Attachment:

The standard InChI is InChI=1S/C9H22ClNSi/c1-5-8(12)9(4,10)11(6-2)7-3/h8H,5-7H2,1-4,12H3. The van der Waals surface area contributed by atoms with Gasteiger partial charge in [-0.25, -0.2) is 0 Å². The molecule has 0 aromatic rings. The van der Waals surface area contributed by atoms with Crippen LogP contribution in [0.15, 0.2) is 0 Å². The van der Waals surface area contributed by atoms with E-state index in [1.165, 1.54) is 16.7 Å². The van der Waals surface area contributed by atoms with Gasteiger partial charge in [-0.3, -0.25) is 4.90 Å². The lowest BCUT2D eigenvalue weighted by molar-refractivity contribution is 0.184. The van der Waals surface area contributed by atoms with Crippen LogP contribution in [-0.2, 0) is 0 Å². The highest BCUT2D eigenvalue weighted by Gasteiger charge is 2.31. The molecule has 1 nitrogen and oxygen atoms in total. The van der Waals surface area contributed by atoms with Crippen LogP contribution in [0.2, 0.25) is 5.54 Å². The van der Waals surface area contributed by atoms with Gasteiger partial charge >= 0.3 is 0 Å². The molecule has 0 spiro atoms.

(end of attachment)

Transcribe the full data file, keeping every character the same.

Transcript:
The standard InChI is InChI=1S/C9H22ClNSi/c1-5-8(12)9(4,10)11(6-2)7-3/h8H,5-7H2,1-4,12H3. The van der Waals surface area contributed by atoms with Gasteiger partial charge in [-0.25, -0.2) is 0 Å². The molecule has 0 aromatic rings. The van der Waals surface area contributed by atoms with Crippen LogP contribution in [0.15, 0.2) is 0 Å². The van der Waals surface area contributed by atoms with E-state index in [1.165, 1.54) is 16.7 Å². The van der Waals surface area contributed by atoms with Gasteiger partial charge in [-0.3, -0.25) is 4.90 Å². The lowest BCUT2D eigenvalue weighted by molar-refractivity contribution is 0.184. The van der Waals surface area contributed by atoms with Crippen LogP contribution in [-0.2, 0) is 0 Å². The highest BCUT2D eigenvalue weighted by Gasteiger charge is 2.31. The molecule has 1 nitrogen and oxygen atoms in total. The van der Waals surface area contributed by atoms with Crippen LogP contribution in [0.2, 0.25) is 5.54 Å². The van der Waals surface area contributed by atoms with Gasteiger partial charge >= 0.3 is 0 Å². The molecule has 0 spiro atoms.